SIDE EFFECTS: Headache, pounding/fast heartbeat, dizziness, loss of appetite, nausea, vomiting, diarrhea, or abdominal pain may occur as your body adjusts to the medication. You may also experience decreased sexual ability or increased sensitivity to the sun. If any of these effects persist or worsen, tell your doctor or pharmacist promptly.To reduce the risk of dizziness, get up slowly when rising from a sitting or lying position.Remember that your doctor has prescribed this medication because he or she has judged that the benefit to you is greater than the risk of side effects. Many people using this medication do not have serious side effects.This medication may infrequently cause nerve problems. Tell your doctor promptly if you experience numbness or tingling. Your doctor may recommend a vitamin B6 supplement (pyridoxine).Tell your doctor immediately if any of these unlikely but serious side effects occur: severe tiredness, aching/swollen joints, rash on nose and cheeks, swollen glands, change in the amount of urine, bloody/pink urine, dark urine, yellowing eyes/skin, signs of infection (such as fever, chills, persistent sore throat), easy bruising/bleeding.The hydrochlorothiazide in this product may cause a loss of too much body water (dehydration) or salt/minerals. Tell your doctor immediately if you have any of these unlikely but serious symptoms of dehydration or salt/mineral loss: very dry mouth, thirst, muscle cramps/weakness, irregular heartbeat, unusual drowsiness, unusual decrease in the amount of urine, fainting, confusion, seizures.Seek immediate medical attention if this rare but serious side effect occurs: chest/jaw/left arm pain.A very serious allergic reaction to this drug is rare. However, seek immediate medical attention if you notice any of the following symptoms of a serious allergic reaction: rash, itching/swelling (especially of the face/tongue/throat), severe dizziness, trouble breathing.This is not a complete list of possible side effects. If you notice other effects not listed above, contact your doctor or pharmacist.In the US -Call your doctor for medical advice about side effects. You may report side effects to FDA at 1-800-FDA-1088.In Canada – Call your doctor for medical advice about side effects. You may report side effects to Health Canada at 1-866-234-2345.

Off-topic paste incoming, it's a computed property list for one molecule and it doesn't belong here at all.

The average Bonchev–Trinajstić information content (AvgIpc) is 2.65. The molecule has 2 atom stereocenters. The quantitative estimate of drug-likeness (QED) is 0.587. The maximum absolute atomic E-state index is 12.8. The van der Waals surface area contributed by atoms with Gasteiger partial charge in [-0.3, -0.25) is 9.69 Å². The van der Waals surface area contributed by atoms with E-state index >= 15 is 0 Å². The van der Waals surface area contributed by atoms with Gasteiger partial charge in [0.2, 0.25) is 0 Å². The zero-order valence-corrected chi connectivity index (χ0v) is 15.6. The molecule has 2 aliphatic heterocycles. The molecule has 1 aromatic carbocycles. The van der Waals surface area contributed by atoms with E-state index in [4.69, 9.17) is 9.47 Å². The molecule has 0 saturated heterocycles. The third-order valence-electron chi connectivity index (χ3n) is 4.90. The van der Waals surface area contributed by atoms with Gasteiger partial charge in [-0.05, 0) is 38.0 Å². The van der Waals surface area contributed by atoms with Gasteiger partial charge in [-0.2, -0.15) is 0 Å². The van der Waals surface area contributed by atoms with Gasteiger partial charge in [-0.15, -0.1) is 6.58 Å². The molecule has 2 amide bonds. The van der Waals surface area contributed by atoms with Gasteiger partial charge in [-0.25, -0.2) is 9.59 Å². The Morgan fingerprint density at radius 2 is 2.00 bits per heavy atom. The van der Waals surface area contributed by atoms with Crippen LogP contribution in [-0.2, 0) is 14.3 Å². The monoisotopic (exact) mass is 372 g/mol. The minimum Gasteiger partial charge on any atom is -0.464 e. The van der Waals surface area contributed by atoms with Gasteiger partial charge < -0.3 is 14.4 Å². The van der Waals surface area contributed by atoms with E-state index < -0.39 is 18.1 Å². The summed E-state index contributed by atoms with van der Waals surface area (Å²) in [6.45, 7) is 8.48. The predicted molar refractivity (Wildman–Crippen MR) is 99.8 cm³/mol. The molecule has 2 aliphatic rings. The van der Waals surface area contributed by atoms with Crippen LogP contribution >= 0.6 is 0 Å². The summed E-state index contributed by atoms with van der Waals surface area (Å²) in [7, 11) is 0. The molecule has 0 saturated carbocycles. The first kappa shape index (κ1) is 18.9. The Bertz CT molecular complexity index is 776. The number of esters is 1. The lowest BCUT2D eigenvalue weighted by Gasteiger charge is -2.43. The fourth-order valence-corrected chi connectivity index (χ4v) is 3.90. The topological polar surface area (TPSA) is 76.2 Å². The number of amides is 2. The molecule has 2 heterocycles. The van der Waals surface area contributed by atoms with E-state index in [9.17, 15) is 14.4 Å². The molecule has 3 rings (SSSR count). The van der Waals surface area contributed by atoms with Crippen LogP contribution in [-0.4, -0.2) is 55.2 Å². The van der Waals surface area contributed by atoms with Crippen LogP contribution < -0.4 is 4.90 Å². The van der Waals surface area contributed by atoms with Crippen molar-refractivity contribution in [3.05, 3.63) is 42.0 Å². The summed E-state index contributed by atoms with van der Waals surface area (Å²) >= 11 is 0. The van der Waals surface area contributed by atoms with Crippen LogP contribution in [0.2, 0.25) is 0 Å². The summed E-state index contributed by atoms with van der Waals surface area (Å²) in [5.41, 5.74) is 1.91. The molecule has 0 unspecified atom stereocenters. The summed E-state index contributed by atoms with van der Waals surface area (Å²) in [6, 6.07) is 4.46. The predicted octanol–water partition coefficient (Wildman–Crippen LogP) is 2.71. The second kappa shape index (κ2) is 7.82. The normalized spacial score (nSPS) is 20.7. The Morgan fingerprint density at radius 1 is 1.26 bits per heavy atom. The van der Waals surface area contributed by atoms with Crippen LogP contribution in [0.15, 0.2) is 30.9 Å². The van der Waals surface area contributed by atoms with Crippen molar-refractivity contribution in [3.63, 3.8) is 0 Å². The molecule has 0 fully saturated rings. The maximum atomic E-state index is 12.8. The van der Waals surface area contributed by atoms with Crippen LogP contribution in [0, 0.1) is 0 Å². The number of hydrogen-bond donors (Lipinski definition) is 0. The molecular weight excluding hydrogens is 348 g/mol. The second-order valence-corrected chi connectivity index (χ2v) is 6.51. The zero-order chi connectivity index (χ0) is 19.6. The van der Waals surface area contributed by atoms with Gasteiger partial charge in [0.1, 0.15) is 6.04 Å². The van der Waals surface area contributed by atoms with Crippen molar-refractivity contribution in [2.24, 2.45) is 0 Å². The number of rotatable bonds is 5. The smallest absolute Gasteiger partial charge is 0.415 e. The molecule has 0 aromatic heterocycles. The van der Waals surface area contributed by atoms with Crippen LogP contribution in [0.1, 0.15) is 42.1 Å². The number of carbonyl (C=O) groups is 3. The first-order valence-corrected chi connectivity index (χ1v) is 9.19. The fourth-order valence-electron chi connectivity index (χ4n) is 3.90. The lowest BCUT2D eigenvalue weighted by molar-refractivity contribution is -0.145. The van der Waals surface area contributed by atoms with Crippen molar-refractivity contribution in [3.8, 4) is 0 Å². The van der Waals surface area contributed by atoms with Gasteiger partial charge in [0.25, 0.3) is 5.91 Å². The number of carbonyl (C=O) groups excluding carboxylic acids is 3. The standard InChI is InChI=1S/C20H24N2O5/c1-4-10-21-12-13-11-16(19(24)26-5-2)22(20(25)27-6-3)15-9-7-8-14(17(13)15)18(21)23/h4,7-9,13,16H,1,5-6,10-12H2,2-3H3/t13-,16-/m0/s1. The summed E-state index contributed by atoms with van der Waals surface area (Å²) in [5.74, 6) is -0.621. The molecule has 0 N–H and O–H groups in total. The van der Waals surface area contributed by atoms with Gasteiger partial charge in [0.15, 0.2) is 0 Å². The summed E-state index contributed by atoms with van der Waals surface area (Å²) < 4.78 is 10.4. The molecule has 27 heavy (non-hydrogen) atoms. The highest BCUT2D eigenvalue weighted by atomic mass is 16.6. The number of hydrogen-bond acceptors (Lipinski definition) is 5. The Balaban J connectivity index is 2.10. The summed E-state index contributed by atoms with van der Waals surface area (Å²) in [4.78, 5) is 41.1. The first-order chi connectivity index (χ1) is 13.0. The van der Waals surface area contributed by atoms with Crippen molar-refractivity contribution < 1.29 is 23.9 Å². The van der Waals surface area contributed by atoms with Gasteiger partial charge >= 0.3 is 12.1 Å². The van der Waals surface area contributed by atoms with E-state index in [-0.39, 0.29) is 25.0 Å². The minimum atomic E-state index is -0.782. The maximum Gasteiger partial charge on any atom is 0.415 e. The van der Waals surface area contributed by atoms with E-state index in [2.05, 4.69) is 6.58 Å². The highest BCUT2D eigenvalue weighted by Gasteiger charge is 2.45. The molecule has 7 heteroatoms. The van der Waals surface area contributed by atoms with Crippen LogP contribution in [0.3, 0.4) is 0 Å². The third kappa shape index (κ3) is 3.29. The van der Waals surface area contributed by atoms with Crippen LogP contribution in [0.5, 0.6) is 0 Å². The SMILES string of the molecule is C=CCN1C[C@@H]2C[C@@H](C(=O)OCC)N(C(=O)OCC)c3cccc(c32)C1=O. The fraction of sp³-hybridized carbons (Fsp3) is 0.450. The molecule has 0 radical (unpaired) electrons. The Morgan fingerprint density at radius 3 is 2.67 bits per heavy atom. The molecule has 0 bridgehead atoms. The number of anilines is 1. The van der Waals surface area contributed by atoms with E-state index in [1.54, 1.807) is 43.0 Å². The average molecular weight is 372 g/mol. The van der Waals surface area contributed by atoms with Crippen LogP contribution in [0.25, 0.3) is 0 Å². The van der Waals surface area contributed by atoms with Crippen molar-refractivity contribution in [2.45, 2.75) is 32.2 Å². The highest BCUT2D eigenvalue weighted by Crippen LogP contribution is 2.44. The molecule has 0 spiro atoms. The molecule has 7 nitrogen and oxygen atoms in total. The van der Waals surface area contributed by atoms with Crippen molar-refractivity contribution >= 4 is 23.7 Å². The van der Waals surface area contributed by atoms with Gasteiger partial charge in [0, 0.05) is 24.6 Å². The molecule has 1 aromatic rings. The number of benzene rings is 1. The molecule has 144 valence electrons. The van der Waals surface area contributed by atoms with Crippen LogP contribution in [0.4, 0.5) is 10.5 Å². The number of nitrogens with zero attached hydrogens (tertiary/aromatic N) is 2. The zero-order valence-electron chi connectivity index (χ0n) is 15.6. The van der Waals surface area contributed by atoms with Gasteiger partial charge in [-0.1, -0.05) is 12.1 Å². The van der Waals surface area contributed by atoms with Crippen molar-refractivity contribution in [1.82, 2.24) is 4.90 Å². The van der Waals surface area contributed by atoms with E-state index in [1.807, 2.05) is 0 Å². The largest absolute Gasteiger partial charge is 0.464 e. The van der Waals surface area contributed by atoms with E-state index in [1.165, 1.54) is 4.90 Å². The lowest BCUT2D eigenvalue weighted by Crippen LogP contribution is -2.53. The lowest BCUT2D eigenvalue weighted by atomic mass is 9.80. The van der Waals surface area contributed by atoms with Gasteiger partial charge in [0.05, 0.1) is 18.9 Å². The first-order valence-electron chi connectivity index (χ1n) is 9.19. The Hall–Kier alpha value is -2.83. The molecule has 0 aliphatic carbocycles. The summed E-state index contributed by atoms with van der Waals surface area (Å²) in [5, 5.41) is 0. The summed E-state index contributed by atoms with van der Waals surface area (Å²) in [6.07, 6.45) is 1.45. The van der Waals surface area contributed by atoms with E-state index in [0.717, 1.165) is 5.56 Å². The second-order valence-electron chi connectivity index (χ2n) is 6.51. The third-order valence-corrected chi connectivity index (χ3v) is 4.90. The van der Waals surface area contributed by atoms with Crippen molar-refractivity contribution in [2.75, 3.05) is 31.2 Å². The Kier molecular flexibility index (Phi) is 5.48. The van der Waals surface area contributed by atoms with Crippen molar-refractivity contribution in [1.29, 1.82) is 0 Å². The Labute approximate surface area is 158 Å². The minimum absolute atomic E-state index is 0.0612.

PRECAUTIONS: Before taking this product, tell your doctor or pharmacist if you are allergic to it; or to similar diuretics (such as chlorthalidone); or if you have any other allergies.This medication should not be used if you have certain medical conditions. Before using this medicine, consult your doctor or pharmacist if you have: inability to make urine (anuria), a certain heart condition (coronary heart disease), a certain heart valve problem (rheumatic heart disease of the mitral valve).Before using this medication, tell your doctor or pharmacist your medical history, especially of: blood vessel problems, kidney problems, liver problems, asthma, diabetes, lupus, gout, previous stroke, salt/mineral imbalance (such as imbalance of sodium/potassium/calcium/magnesium levels in the body), loss of too much body water (dehydration).This drug may make you dizzy. Do not drive, use machinery, or do any activity that requires alertness until you are sure you can perform such activities safely. Limit alcoholic beverages.This medication may reduce the potassium levels in your blood. Ask your doctor about increasing the amount of potassium in your diet or about using a salt substitute that contains potassium. Your doctor may prescribe a potassium supplement.If you have diabetes, this product may make it harder to control your blood sugar levels. Check your blood sugar levels regularly as directed by your doctor. Tell your doctor immediately if you have symptoms of high blood sugar such as increased thirst/urination. Your doctor may need to adjust your diabetes medication, exercise program, or diet.This medication may make you more sensitive to the sun. Avoid prolonged sun exposure, tanning booths, and sunlamps. Use a sunscreen and wear protective clothing when outdoors.Before having surgery, tell your doctor or dentist that you are taking this medication.Older adults may be more sensitive to the side effects of this medication, especially dizziness.This medication should be used only when clearly needed during pregnancy. Discuss the risks and benefits with your doctor.This medication passes into breast milk. However, it is unlikely to harm a nursing infant. Consult your doctor before breast-feeding.